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Gabby Petito police stop: Probe finds ‘unintentional mistakes’ by cops

Body camera video raised questions about whether a more robust police response could have prevented her death.
This police camera video provided by The Moab Police Department shows Gabrielle “Gabby” Petito talking to a police officer after police pulled over the van she was traveling in with her boyfriend, Brian Laundrie.
This police camera video provided by The Moab Police Department shows Gabrielle “Gabby” Petito talking to a police officer after police pulled over the van she was traveling in with her boyfriend, Brian Laundrie. [ AP ]
Published Jan. 13

SALT LAKE CITY — An investigation has found that Utah police made “several unintentional mistakes” when they stopped Gabby Petito and her boyfriend before she was killed in what became a high-profile missing person case.

The independent report released Wednesday examines a stop by police in the tourist town of Moab on Aug. 12. Officers investigated a fight between Petito and her boyfriend Brian Laundrie but ultimately determined Petito was the aggressor. They allowed the couple to leave after requiring them to spend a night apart.

Body camera video of a visibly upset Petito, 22, was widely viewed as the investigation unfolded and raised questions about whether a more robust police response could have prevented her death.

“Would Gabby be alive today if this case was handled differently? That is an impossible question to answer despite it being the answer many people want to know. Nobody knows and nobody will ever know the answer to that question,” wrote Capt. Brandon Ratcliffe, from the police department in Price, Utah, who prepared the report , Fox13 reported.

The officers stopped the couple during a cross-country trip that started in New York’s Long Island, after their van was seen speeding and hit a curb near the entrance to Arches National Park. Laundrie, 23, said on the video the couple got into a minor scuffle that began when he climbed into the van with dirty feet. Petito faulted her own desire to keep the van clean.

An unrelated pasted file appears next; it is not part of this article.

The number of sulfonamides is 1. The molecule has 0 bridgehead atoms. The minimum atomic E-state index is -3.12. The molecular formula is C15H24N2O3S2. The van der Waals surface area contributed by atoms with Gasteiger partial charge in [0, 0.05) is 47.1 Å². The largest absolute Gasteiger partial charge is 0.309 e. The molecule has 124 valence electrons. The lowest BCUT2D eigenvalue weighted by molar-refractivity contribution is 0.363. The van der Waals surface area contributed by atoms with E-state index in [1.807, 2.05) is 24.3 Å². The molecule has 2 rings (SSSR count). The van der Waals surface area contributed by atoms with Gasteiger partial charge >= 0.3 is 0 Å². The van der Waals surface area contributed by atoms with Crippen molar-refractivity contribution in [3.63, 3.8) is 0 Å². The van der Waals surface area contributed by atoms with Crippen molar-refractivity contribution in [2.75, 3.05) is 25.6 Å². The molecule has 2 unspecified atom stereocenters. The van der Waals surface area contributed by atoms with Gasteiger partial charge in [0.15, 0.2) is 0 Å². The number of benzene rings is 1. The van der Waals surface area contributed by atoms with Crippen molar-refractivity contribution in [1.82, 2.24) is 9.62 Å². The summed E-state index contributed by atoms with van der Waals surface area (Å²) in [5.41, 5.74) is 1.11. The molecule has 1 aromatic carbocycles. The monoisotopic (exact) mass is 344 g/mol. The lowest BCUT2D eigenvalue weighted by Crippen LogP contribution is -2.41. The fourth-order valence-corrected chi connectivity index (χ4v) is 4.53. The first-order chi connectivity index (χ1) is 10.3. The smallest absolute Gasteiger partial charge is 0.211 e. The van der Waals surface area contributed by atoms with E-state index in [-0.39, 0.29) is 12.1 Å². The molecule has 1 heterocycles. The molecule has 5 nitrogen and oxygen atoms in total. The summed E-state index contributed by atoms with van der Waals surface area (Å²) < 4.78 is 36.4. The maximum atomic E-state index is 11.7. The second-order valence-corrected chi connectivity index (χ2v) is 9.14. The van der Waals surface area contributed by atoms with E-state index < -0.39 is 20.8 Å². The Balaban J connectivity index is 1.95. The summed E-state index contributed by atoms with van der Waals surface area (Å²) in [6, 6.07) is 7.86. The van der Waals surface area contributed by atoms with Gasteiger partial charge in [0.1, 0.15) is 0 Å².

She was reported missing a month after the traffic stop, and her strangled body was discovered Sept. 19 on the edge of Grand Teton National Park in Wyoming. Laundrie was the only person ever identified by law enforcement officials as a person of interest in the case. He was found dead of a self-inflicted gunshot wound in a swamp after returning alone to his parents’ home in Florida.

While Utah law says police shall cite or arrest aggressors in domestic violence assaults, rather than citing Petito the two Moab officers found the incident was more of a mental or emotional health break.

One officer who argued against citing her said Laundrie might bail her out of jail and then have “more control over her.”

The City of Moab praised the officers, saying they “showed kindness, respect and empathy in their handling of this incident.”

The 102-page report, though, faulted the officers for not citing Petito for domestic violence, and not obtaining a statement from a 911 caller who reported seeing a male aggressor.

It recommended improved training, especially in domestic violence investigation, and that the officers involved be put on probation or have existing probation extended.

Ratcliffe wrote that while Petito may have been the main aggressor in this specific fight, that doesn’t mean she was the predominant aggressor in the relationship, KSL.com reported.

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“There have been many times in my career where someone who we know from past experience to be a long-term victim of domestic violence, gets arrested for committing an act of domestic violence against their long-term abuser,” Ratcliffe wrote. “It’s very likely Gabby was a long-term victim of domestic violence, whether that be physically, mentally, and/or emotionally.”